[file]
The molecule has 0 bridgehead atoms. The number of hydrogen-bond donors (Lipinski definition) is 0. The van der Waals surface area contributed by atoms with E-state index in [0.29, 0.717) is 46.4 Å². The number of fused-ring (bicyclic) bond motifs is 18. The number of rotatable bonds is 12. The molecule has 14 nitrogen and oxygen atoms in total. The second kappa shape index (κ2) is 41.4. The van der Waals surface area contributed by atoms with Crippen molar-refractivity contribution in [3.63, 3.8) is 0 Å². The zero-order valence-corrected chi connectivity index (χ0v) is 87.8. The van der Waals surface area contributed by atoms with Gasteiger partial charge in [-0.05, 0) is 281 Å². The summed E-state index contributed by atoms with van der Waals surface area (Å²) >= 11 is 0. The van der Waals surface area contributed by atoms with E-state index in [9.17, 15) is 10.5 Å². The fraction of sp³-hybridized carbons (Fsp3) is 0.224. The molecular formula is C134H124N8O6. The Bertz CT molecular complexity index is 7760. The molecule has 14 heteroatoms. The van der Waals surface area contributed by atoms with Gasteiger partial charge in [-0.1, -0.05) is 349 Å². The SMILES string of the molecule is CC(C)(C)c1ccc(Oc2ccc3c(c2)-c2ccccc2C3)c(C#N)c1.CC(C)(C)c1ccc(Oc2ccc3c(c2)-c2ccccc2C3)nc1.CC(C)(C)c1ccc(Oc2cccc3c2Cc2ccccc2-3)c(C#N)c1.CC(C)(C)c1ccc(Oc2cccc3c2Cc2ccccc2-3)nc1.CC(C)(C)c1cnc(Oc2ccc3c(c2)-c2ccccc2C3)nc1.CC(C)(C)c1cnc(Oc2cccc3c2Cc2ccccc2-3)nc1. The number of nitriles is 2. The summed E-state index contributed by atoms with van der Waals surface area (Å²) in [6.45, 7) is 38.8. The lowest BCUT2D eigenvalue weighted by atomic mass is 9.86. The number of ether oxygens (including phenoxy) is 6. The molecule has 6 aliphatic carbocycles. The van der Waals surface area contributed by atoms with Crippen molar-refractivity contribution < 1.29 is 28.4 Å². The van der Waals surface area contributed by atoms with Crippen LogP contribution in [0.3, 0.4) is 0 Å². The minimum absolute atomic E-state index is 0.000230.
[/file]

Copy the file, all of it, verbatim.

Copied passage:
The molecule has 0 bridgehead atoms. The number of hydrogen-bond donors (Lipinski definition) is 0. The van der Waals surface area contributed by atoms with E-state index in [0.29, 0.717) is 46.4 Å². The number of fused-ring (bicyclic) bond motifs is 18. The number of rotatable bonds is 12. The molecule has 14 nitrogen and oxygen atoms in total. The second kappa shape index (κ2) is 41.4. The van der Waals surface area contributed by atoms with Crippen molar-refractivity contribution in [3.63, 3.8) is 0 Å². The zero-order valence-corrected chi connectivity index (χ0v) is 87.8. The van der Waals surface area contributed by atoms with Gasteiger partial charge in [-0.05, 0) is 281 Å². The summed E-state index contributed by atoms with van der Waals surface area (Å²) >= 11 is 0. The van der Waals surface area contributed by atoms with E-state index in [9.17, 15) is 10.5 Å². The fraction of sp³-hybridized carbons (Fsp3) is 0.224. The molecular formula is C134H124N8O6. The Bertz CT molecular complexity index is 7760. The molecule has 14 heteroatoms. The van der Waals surface area contributed by atoms with Gasteiger partial charge in [-0.1, -0.05) is 349 Å². The SMILES string of the molecule is CC(C)(C)c1ccc(Oc2ccc3c(c2)-c2ccccc2C3)c(C#N)c1.CC(C)(C)c1ccc(Oc2ccc3c(c2)-c2ccccc2C3)nc1.CC(C)(C)c1ccc(Oc2cccc3c2Cc2ccccc2-3)c(C#N)c1.CC(C)(C)c1ccc(Oc2cccc3c2Cc2ccccc2-3)nc1.CC(C)(C)c1cnc(Oc2ccc3c(c2)-c2ccccc2C3)nc1.CC(C)(C)c1cnc(Oc2cccc3c2Cc2ccccc2-3)nc1. The number of nitriles is 2. The summed E-state index contributed by atoms with van der Waals surface area (Å²) in [6.45, 7) is 38.8. The lowest BCUT2D eigenvalue weighted by atomic mass is 9.86. The number of ether oxygens (including phenoxy) is 6. The molecule has 6 aliphatic carbocycles. The van der Waals surface area contributed by atoms with Crippen molar-refractivity contribution < 1.29 is 28.4 Å². The van der Waals surface area contributed by atoms with Crippen LogP contribution in [0.3, 0.4) is 0 Å². The minimum absolute atomic E-state index is 0.000230.